Historic Landscape Characterisation

Dolgellau - Area 1 Dolgellau (PRN 19180)

 

 

 

Historic background

The historic core of Dolgellau is built on the floodplain at the junction of two rivers, the Wnion (running east to west), and the Aran, which joins it from the south. The name 'Dolgellau' ('meadows of the cells') may refer to the pens used by drovers for herding animals, or to the presence of the medieval Cistercian Abbey to the north (area 06). The first mention of the church (dedicated to St Mary) and indeed of Dolkelew is from 1253 (in the Norwich Taxatio), and in the 1293 Extent (Williams-Jones, 1976) there is reference to the bond community of Dolgellau. In 1285 the town was referred to as 'Dolgethley'. In the 17th century another religious community, the Quakers (see above), were important in the town and surrounding area before most left for a new life in Pennsylvania. Dolgellau has also had an important administrative history. Owain Glyndwr held an Assembly in the town in 1404, and Dolgellau later developed as the main agricultural market, Assize and county administrative centre (see area 02) of Meirionnydd.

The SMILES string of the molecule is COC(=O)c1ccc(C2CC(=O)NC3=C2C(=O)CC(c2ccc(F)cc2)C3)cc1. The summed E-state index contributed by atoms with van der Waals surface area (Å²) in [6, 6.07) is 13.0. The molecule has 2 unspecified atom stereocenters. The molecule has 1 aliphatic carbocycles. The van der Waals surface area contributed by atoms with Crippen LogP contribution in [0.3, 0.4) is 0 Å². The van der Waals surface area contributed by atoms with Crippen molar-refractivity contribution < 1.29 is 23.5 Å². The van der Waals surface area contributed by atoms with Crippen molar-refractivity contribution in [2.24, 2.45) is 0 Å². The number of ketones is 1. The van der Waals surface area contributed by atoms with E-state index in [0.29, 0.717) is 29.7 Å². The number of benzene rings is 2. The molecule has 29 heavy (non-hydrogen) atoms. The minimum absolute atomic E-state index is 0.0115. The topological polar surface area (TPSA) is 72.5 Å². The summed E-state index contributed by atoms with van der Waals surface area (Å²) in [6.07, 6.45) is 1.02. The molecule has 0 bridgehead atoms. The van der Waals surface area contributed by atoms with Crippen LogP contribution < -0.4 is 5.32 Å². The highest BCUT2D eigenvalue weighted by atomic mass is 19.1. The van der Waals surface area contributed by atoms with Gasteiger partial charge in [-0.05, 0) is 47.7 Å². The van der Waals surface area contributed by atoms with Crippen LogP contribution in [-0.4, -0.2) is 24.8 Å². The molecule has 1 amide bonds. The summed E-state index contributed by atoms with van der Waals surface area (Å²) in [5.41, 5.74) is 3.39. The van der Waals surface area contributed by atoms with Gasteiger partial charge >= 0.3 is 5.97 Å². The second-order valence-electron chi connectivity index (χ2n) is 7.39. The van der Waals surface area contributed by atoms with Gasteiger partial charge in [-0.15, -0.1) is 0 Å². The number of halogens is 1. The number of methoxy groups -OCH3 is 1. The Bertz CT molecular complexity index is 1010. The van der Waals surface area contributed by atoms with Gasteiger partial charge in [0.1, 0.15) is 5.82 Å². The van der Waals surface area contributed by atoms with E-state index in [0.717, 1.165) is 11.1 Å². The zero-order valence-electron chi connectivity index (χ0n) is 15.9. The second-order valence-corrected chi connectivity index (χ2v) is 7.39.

Dolgellau appears to have developed as a town in the medieval period 'almost by stealth' (Smith, 2001), its urban characteristics virtually unrecognised by royal administrators for several centuries (although there is an intriguing reference to 'a mayor of the town of Dolgellau' in 1367). Dolgellau was never a borough, and is one of the few county towns in Wales wich never returned a member of Parliament. Not until the early 17th-century are there references to its being a market town or borough and to its tenements as burgages, but the commercial importance of the town may have begun by the early 14th-century when there were already references to a market and fairs. Certainly, Dolgellau seems to have superseded Harlech as the premier town of the shire in the course of the 16th-century (Smith, ibid). Dolgellau's eventual success must, undoubtedly, be attributed to its favourable geographical location. Its situation at a point where several road systems converged upon a bridgehead and river which was probably navigable by small boats were to its advantage, while its location on the economic frontier between the sheep and cattle farming countryside in the uplands and the good arable lands in the immediate vicinity may have enabled the town to develop as a place where the produce of two economic zones might be exchanged.